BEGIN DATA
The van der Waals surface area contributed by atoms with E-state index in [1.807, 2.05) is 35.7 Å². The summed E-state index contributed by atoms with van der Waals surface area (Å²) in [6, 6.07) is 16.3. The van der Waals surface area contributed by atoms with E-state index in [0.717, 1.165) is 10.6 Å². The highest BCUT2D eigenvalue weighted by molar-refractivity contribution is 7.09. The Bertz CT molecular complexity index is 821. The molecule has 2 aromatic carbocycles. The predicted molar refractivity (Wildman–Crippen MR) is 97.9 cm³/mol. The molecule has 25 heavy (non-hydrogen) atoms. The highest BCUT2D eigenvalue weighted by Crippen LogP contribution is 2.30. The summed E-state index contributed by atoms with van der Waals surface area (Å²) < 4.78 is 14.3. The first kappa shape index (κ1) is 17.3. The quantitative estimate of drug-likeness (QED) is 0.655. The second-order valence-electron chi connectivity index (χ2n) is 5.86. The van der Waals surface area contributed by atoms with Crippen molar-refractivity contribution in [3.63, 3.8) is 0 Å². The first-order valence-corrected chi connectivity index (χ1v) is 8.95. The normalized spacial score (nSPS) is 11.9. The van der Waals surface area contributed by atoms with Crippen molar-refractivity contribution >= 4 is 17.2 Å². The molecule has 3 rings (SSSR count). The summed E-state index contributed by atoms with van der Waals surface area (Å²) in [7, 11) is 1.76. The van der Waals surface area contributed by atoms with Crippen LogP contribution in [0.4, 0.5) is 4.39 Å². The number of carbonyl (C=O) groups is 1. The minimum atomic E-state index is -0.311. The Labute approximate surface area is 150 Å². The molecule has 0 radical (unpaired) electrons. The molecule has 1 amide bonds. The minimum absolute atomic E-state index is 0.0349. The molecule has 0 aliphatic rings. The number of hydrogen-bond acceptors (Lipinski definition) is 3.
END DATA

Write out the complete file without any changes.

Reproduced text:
The van der Waals surface area contributed by atoms with E-state index in [1.807, 2.05) is 35.7 Å². The summed E-state index contributed by atoms with van der Waals surface area (Å²) in [6, 6.07) is 16.3. The van der Waals surface area contributed by atoms with E-state index in [0.717, 1.165) is 10.6 Å². The highest BCUT2D eigenvalue weighted by molar-refractivity contribution is 7.09. The Bertz CT molecular complexity index is 821. The molecule has 2 aromatic carbocycles. The predicted molar refractivity (Wildman–Crippen MR) is 97.9 cm³/mol. The molecule has 25 heavy (non-hydrogen) atoms. The highest BCUT2D eigenvalue weighted by Crippen LogP contribution is 2.30. The summed E-state index contributed by atoms with van der Waals surface area (Å²) < 4.78 is 14.3. The first kappa shape index (κ1) is 17.3. The quantitative estimate of drug-likeness (QED) is 0.655. The second-order valence-electron chi connectivity index (χ2n) is 5.86. The van der Waals surface area contributed by atoms with Crippen molar-refractivity contribution in [3.63, 3.8) is 0 Å². The first-order valence-corrected chi connectivity index (χ1v) is 8.95. The normalized spacial score (nSPS) is 11.9. The van der Waals surface area contributed by atoms with Crippen molar-refractivity contribution >= 4 is 17.2 Å². The molecule has 3 rings (SSSR count). The summed E-state index contributed by atoms with van der Waals surface area (Å²) in [7, 11) is 1.76. The van der Waals surface area contributed by atoms with Crippen LogP contribution in [0.4, 0.5) is 4.39 Å². The number of carbonyl (C=O) groups is 1. The minimum atomic E-state index is -0.311. The Labute approximate surface area is 150 Å². The molecule has 0 radical (unpaired) electrons. The molecule has 1 amide bonds. The minimum absolute atomic E-state index is 0.0349. The molecule has 0 aliphatic rings. The number of hydrogen-bond acceptors (Lipinski definition) is 3.